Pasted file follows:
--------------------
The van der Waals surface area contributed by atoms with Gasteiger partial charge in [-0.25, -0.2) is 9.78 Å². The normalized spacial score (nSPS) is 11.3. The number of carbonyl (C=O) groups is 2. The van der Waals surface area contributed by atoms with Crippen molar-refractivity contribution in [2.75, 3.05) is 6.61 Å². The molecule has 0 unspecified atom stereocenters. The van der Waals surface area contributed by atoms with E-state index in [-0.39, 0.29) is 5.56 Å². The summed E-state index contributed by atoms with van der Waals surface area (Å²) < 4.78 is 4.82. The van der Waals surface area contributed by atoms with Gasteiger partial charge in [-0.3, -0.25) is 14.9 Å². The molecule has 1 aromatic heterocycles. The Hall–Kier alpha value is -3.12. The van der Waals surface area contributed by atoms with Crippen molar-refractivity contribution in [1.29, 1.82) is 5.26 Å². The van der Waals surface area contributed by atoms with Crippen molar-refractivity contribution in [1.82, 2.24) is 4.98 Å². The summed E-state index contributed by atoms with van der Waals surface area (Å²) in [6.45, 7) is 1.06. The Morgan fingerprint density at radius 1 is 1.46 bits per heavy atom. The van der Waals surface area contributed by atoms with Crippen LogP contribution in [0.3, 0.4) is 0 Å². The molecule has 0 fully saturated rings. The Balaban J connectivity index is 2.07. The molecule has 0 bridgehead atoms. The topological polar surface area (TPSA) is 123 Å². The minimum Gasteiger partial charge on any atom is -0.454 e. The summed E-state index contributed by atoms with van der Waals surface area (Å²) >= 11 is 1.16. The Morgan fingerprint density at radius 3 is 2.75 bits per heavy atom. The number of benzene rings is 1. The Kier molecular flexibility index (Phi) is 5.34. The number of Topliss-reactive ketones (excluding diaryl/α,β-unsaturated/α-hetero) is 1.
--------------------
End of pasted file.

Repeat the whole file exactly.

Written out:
The van der Waals surface area contributed by atoms with Gasteiger partial charge in [-0.25, -0.2) is 9.78 Å². The normalized spacial score (nSPS) is 11.3. The number of carbonyl (C=O) groups is 2. The van der Waals surface area contributed by atoms with Crippen molar-refractivity contribution in [2.75, 3.05) is 6.61 Å². The molecule has 0 unspecified atom stereocenters. The van der Waals surface area contributed by atoms with E-state index in [-0.39, 0.29) is 5.56 Å². The summed E-state index contributed by atoms with van der Waals surface area (Å²) < 4.78 is 4.82. The van der Waals surface area contributed by atoms with Gasteiger partial charge in [-0.3, -0.25) is 14.9 Å². The molecule has 1 aromatic heterocycles. The Hall–Kier alpha value is -3.12. The van der Waals surface area contributed by atoms with Crippen molar-refractivity contribution in [1.29, 1.82) is 5.26 Å². The van der Waals surface area contributed by atoms with Crippen molar-refractivity contribution in [1.82, 2.24) is 4.98 Å². The summed E-state index contributed by atoms with van der Waals surface area (Å²) in [6.45, 7) is 1.06. The Morgan fingerprint density at radius 1 is 1.46 bits per heavy atom. The van der Waals surface area contributed by atoms with Crippen LogP contribution in [0.3, 0.4) is 0 Å². The molecule has 0 fully saturated rings. The Balaban J connectivity index is 2.07. The molecule has 0 bridgehead atoms. The topological polar surface area (TPSA) is 123 Å². The minimum Gasteiger partial charge on any atom is -0.454 e. The summed E-state index contributed by atoms with van der Waals surface area (Å²) >= 11 is 1.16. The Morgan fingerprint density at radius 3 is 2.75 bits per heavy atom. The number of benzene rings is 1. The Kier molecular flexibility index (Phi) is 5.34. The number of Topliss-reactive ketones (excluding diaryl/α,β-unsaturated/α-hetero) is 1.